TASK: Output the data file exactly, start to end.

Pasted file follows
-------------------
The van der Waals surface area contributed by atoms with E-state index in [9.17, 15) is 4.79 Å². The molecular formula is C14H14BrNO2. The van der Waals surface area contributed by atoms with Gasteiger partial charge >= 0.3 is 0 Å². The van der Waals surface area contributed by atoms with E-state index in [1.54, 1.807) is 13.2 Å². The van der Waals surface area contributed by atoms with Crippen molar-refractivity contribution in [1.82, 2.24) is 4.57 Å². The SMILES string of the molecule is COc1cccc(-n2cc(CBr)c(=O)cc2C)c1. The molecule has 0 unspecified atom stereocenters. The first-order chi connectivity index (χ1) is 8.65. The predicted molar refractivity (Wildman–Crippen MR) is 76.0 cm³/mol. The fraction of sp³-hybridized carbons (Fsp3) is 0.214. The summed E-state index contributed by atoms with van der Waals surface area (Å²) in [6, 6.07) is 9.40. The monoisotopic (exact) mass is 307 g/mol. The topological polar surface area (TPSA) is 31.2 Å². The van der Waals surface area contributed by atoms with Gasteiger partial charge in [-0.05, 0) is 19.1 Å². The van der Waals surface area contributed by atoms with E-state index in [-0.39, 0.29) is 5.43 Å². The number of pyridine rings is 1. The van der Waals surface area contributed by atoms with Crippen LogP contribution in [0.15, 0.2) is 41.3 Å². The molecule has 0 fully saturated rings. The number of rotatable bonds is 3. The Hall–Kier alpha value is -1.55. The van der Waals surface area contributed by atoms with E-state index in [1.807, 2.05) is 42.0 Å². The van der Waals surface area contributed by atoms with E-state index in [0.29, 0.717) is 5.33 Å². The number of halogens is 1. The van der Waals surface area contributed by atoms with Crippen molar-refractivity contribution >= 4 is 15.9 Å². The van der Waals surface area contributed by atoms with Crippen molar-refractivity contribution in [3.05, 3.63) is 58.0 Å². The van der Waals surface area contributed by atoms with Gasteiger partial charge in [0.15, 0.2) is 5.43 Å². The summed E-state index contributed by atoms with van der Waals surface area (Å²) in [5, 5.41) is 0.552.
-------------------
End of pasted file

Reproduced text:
The van der Waals surface area contributed by atoms with E-state index in [9.17, 15) is 4.79 Å². The molecular formula is C14H14BrNO2. The van der Waals surface area contributed by atoms with Gasteiger partial charge >= 0.3 is 0 Å². The van der Waals surface area contributed by atoms with E-state index in [1.54, 1.807) is 13.2 Å². The van der Waals surface area contributed by atoms with Crippen molar-refractivity contribution in [1.82, 2.24) is 4.57 Å². The SMILES string of the molecule is COc1cccc(-n2cc(CBr)c(=O)cc2C)c1. The molecule has 0 unspecified atom stereocenters. The first-order chi connectivity index (χ1) is 8.65. The predicted molar refractivity (Wildman–Crippen MR) is 76.0 cm³/mol. The fraction of sp³-hybridized carbons (Fsp3) is 0.214. The summed E-state index contributed by atoms with van der Waals surface area (Å²) in [6, 6.07) is 9.40. The monoisotopic (exact) mass is 307 g/mol. The topological polar surface area (TPSA) is 31.2 Å². The van der Waals surface area contributed by atoms with Gasteiger partial charge in [-0.05, 0) is 19.1 Å². The van der Waals surface area contributed by atoms with E-state index in [-0.39, 0.29) is 5.43 Å². The number of pyridine rings is 1. The van der Waals surface area contributed by atoms with Crippen LogP contribution in [0.15, 0.2) is 41.3 Å². The molecule has 0 fully saturated rings. The number of rotatable bonds is 3. The Hall–Kier alpha value is -1.55. The van der Waals surface area contributed by atoms with E-state index in [1.807, 2.05) is 42.0 Å². The van der Waals surface area contributed by atoms with E-state index in [0.29, 0.717) is 5.33 Å². The number of halogens is 1. The van der Waals surface area contributed by atoms with Crippen molar-refractivity contribution >= 4 is 15.9 Å². The van der Waals surface area contributed by atoms with Crippen molar-refractivity contribution in [3.05, 3.63) is 58.0 Å². The van der Waals surface area contributed by atoms with Gasteiger partial charge in [0.15, 0.2) is 5.43 Å². The summed E-state index contributed by atoms with van der Waals surface area (Å²) in [5, 5.41) is 0.552.